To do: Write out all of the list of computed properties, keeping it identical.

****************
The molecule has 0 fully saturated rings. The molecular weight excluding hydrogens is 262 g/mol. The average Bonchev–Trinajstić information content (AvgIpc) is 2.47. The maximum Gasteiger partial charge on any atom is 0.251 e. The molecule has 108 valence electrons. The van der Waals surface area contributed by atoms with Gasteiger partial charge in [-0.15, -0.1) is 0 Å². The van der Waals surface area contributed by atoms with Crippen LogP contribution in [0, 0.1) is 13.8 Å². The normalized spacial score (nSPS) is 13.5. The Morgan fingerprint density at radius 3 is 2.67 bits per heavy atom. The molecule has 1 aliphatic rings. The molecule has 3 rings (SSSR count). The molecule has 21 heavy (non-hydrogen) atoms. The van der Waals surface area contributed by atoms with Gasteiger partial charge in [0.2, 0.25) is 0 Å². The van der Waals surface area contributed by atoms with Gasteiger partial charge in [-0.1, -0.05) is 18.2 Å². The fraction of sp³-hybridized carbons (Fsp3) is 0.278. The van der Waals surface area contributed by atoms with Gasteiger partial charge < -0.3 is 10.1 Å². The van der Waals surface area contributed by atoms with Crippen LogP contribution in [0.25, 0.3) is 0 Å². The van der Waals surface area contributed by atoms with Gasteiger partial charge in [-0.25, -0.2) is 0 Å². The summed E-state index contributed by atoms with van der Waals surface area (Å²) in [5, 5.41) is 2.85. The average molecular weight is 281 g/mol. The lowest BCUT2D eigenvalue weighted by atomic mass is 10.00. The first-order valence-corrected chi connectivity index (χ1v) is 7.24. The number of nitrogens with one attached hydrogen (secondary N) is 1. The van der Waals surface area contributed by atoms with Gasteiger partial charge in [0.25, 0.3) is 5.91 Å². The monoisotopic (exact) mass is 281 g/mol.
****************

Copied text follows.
The molecule has 0 fully saturated rings. The molecular weight excluding hydrogens is 262 g/mol. The average Bonchev–Trinajstić information content (AvgIpc) is 2.47. The maximum Gasteiger partial charge on any atom is 0.251 e. The molecule has 108 valence electrons. The van der Waals surface area contributed by atoms with Gasteiger partial charge in [-0.15, -0.1) is 0 Å². The van der Waals surface area contributed by atoms with Crippen LogP contribution in [0, 0.1) is 13.8 Å². The normalized spacial score (nSPS) is 13.5. The Morgan fingerprint density at radius 3 is 2.67 bits per heavy atom. The molecule has 1 aliphatic rings. The molecule has 3 rings (SSSR count). The molecule has 21 heavy (non-hydrogen) atoms. The van der Waals surface area contributed by atoms with Gasteiger partial charge in [0.2, 0.25) is 0 Å². The van der Waals surface area contributed by atoms with Gasteiger partial charge in [-0.1, -0.05) is 18.2 Å². The fraction of sp³-hybridized carbons (Fsp3) is 0.278. The van der Waals surface area contributed by atoms with Gasteiger partial charge < -0.3 is 10.1 Å². The van der Waals surface area contributed by atoms with Crippen LogP contribution in [0.25, 0.3) is 0 Å². The van der Waals surface area contributed by atoms with Gasteiger partial charge in [-0.25, -0.2) is 0 Å². The summed E-state index contributed by atoms with van der Waals surface area (Å²) in [5, 5.41) is 2.85. The average molecular weight is 281 g/mol. The lowest BCUT2D eigenvalue weighted by atomic mass is 10.00. The first-order valence-corrected chi connectivity index (χ1v) is 7.24. The number of nitrogens with one attached hydrogen (secondary N) is 1. The van der Waals surface area contributed by atoms with Gasteiger partial charge in [0.25, 0.3) is 5.91 Å². The monoisotopic (exact) mass is 281 g/mol.